In the sense of civil litigation, the defendant can contest the claimant’s request for disclosure on the basis that the requested records are subject to legal professional privilege.
In general, all documents can be confiscated under Italian law. Article 103 of the Italian Procedural Criminal Code makes a single exception to this general rule. It involves the defense counsel formally named in a criminal case and notes that the public prosecutor is unable to carry out inspections and/or searches of the premises of the defence lawyer (unless the defence lawyer is indicted). Under this clause, at the lawyer’s premises, the public prosecutor can not obtain any records relating to the defense policy, the investigations of the defense and any correspondence between them.
In competition law cases, the Italian Competition Authority (ICA) has strong investigatory powers. Under the Italian Competition Act, the ICA is allowed to carry out inspections on the premises of the business under investigation, to take copies of excerpts from books/commercial documents, to ask for oral explanations on the spot, and to carry out further inquiries with a view to obtaining the details required to bring the infringements to light. On this basis, the ICA will theoretically discover and seize all records.
The investigative powers of the ICA, however, are subject to numerous restrictions (for instance, the need to protect confidentiality). The ICA is prohibited by legal professional privilege from reading such written correspondence between the organization and its lawyers.
Italian case law specifies that the case law set up by the Court of Justice of the European Union can also extend to domestic Italian cases.
Under two cumulative conditions, confidentiality of written correspondence between lawyers and clients should be protected:
– The sharing of information with attorneys must be related to the right to protect the client concerned.
– This exchange of information must come from an impartial counsel who is not bound by any employment arrangement with the client.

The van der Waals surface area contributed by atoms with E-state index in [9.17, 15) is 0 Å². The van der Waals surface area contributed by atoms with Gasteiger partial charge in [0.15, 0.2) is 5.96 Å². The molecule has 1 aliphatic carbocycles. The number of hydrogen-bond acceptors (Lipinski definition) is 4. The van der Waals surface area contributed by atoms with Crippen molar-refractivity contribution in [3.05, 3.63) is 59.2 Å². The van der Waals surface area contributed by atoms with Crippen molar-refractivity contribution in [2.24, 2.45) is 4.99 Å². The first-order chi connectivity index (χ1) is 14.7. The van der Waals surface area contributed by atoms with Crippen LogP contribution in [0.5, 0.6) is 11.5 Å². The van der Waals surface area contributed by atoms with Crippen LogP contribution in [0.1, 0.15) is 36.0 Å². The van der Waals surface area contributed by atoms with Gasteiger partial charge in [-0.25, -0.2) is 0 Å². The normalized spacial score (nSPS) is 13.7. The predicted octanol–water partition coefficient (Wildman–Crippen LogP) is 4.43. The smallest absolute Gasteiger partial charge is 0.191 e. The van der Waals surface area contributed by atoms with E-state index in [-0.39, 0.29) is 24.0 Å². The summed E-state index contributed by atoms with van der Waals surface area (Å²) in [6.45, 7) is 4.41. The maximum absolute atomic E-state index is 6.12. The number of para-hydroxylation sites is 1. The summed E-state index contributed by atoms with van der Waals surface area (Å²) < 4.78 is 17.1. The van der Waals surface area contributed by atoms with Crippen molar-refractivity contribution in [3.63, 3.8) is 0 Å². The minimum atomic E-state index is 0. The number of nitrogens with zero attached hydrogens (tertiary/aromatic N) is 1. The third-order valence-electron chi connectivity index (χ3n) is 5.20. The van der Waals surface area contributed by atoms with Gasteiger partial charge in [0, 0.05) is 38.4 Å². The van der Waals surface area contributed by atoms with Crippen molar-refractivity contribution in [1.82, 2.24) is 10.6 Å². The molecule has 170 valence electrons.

The legal basis for legal professional privilege in Italy, similar to the situation under EU law, stems from the private existence of the relationship between a lawyer and his client. Legal professional immunity refers to written communications exchanged since the start of a competition inquiry, even though it applies to prior written communications related to the subject-matter of the competition investigation.
Legal professional privilege protects all correspondence in writing, including electronically recorded material. It does not contain any written correspondence that reflect the view of the external counsel, as they are not written.
Relations between a client and his in-house counsel are not protected by legal professional privilege. Indeed, by taking into account their employer’s commercial strategies, the employment arrangement with the client may affect the ability of the lawyer to exercise their professional independence. It has been established by Italian regulatory case law that legal professional privilege is limited to correspondence between the defendant and his external lawyers (TAR Latium, sec. I, 9 September 2012, No. 7467).
In Italy, legal professional privilege extends without distinction to any lawyer who is entitled in one of the Member States of the EU to practice law.
In a document or part of a document which is advantageous to their case, a party can choose to waive legal professional privilege.
Italian jurisprudence pertaining to legal professional privilege concerns violation proceedings. To date, no cases relating to the issue of privilege in merger control proceedings have been brought before the Italian courts.
However, since Italian case law recognizes that the concept of ‘legal professional privilege’ is applicable to the investigative work of the ICA, it can be argued that the same principle is also applicable in the sense of merger control proceedings.